Tissue-resident macrophages can contain replication-competent virus in antiretroviral-naive, SIV-infected Asian macaques
AuthorDiNapoli, Sarah R.
Ortiz, Alexandra M.
Twigg, Homer L.
Hirsch, Vanessa M.
Brenchley, Jason M.
AffiliationUniv Arizona, Dept Med
MetadataShow full item record
PublisherAMER SOC CLINICAL INVESTIGATION INC
CitationTissue-resident macrophages can contain replication-competent virus in antiretroviral-naive, SIV-infected Asian macaques 2017, 2 (4) JCI Insight
RightsCopyright © 2017, American Society for Clinical Investigation
Collection InformationThis item from the UA Faculty Publications collection is made available by the University of Arizona with support from the University of Arizona Libraries. If you have questions, please contact us at email@example.com.
AbstractSIV DNA can be detected in lymphoid tissue-resident macrophages of chronically SIV-infected Asian macaques. These macrophages also contain evidence of recently phagocytosed SIV-infected CD4(+) T cells. Here, we examine whether these macrophages contain replication-competent virus, whether viral DNA can be detected in tissue-resident macrophages from antiretroviral (ARV) therapy-treated animals and humans, and how the viral sequences amplified from macrophages and contemporaneous CD4(+) T cells compare. In ARV-naive animals, we find that lymphoid tissue-resident macrophages contain replication-competent virus if they also contain viral DNA in ARV-naive Asian macaques. The genetic sequence of the virus within these macrophages is similar to those within CD4(+) T cells from the same anatomic sites. In ARV-treated animals, we find that viral DNA can be amplified from lymphoid tissue-resident macrophages of SIV-infected Asian macaques that were treated with ARVs for at least 5 months, but we could not detect replicationcompetent virus from macrophages of animals treated with ARVs. Finally, we could not detect viral DNA in alveolar macrophages from HIV-infected individuals who received ARVs for 3 years and had undetectable viral loads. These data demonstrate that macrophages can contain replicationcompetent virus, but may not represent a significant reservoir for HIV in vivo.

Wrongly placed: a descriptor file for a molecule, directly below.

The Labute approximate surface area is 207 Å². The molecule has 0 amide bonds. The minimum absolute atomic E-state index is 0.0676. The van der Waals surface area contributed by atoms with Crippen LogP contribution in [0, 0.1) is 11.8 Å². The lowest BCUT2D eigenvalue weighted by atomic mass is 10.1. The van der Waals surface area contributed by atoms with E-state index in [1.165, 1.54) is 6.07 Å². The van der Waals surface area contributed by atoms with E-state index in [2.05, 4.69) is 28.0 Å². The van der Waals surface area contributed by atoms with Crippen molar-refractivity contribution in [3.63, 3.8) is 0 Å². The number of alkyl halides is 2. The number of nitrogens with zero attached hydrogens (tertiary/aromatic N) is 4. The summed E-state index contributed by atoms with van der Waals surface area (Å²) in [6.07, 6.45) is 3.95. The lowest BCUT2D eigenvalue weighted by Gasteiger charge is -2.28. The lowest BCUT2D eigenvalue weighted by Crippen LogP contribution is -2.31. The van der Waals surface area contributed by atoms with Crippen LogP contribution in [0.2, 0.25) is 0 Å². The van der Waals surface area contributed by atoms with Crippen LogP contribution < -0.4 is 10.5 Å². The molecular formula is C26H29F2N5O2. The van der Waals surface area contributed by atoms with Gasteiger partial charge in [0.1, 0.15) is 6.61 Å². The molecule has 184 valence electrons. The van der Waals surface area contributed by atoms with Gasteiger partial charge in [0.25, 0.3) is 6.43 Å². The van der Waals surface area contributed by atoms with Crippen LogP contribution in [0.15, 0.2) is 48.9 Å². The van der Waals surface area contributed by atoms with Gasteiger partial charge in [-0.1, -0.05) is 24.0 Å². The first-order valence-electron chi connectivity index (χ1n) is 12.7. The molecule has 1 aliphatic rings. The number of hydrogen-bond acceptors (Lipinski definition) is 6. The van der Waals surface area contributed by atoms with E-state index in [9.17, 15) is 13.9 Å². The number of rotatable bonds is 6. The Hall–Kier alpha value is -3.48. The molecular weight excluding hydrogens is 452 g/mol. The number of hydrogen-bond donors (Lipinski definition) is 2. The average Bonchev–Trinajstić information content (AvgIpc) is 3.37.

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VersionFinal published version
SponsorsDivision of Intramural Research/NIAID/NIH
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